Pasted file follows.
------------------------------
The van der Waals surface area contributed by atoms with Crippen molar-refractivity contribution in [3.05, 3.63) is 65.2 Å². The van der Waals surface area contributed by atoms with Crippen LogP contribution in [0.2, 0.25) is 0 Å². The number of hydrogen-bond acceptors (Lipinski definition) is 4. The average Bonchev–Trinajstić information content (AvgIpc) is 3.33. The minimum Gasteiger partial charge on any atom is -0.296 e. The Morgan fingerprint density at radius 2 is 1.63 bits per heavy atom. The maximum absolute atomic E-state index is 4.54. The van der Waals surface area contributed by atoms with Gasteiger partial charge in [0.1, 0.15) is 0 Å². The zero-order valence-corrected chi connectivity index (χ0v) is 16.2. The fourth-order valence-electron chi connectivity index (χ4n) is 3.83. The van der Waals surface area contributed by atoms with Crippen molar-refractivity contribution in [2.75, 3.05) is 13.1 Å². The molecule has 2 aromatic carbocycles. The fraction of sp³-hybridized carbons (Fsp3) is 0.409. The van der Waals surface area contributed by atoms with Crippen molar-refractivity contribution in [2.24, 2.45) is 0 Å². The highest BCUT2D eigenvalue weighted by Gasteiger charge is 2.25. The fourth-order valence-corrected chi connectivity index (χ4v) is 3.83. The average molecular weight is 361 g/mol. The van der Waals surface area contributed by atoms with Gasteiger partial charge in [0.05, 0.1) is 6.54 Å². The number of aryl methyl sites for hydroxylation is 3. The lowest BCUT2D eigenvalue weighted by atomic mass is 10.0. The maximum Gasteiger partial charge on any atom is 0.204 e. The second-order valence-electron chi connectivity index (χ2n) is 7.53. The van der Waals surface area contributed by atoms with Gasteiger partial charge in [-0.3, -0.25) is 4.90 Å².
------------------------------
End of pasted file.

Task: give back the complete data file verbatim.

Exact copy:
The van der Waals surface area contributed by atoms with Crippen molar-refractivity contribution in [3.05, 3.63) is 65.2 Å². The van der Waals surface area contributed by atoms with Crippen LogP contribution in [0.2, 0.25) is 0 Å². The number of hydrogen-bond acceptors (Lipinski definition) is 4. The average Bonchev–Trinajstić information content (AvgIpc) is 3.33. The minimum Gasteiger partial charge on any atom is -0.296 e. The Morgan fingerprint density at radius 2 is 1.63 bits per heavy atom. The maximum absolute atomic E-state index is 4.54. The van der Waals surface area contributed by atoms with Gasteiger partial charge in [0.1, 0.15) is 0 Å². The zero-order valence-corrected chi connectivity index (χ0v) is 16.2. The fourth-order valence-electron chi connectivity index (χ4n) is 3.83. The van der Waals surface area contributed by atoms with Crippen molar-refractivity contribution in [2.75, 3.05) is 13.1 Å². The molecule has 2 aromatic carbocycles. The fraction of sp³-hybridized carbons (Fsp3) is 0.409. The van der Waals surface area contributed by atoms with Crippen molar-refractivity contribution in [2.24, 2.45) is 0 Å². The highest BCUT2D eigenvalue weighted by Gasteiger charge is 2.25. The fourth-order valence-corrected chi connectivity index (χ4v) is 3.83. The average molecular weight is 361 g/mol. The van der Waals surface area contributed by atoms with Gasteiger partial charge in [0.05, 0.1) is 6.54 Å². The number of aryl methyl sites for hydroxylation is 3. The lowest BCUT2D eigenvalue weighted by atomic mass is 10.0. The maximum Gasteiger partial charge on any atom is 0.204 e. The second-order valence-electron chi connectivity index (χ2n) is 7.53. The van der Waals surface area contributed by atoms with Gasteiger partial charge in [-0.3, -0.25) is 4.90 Å².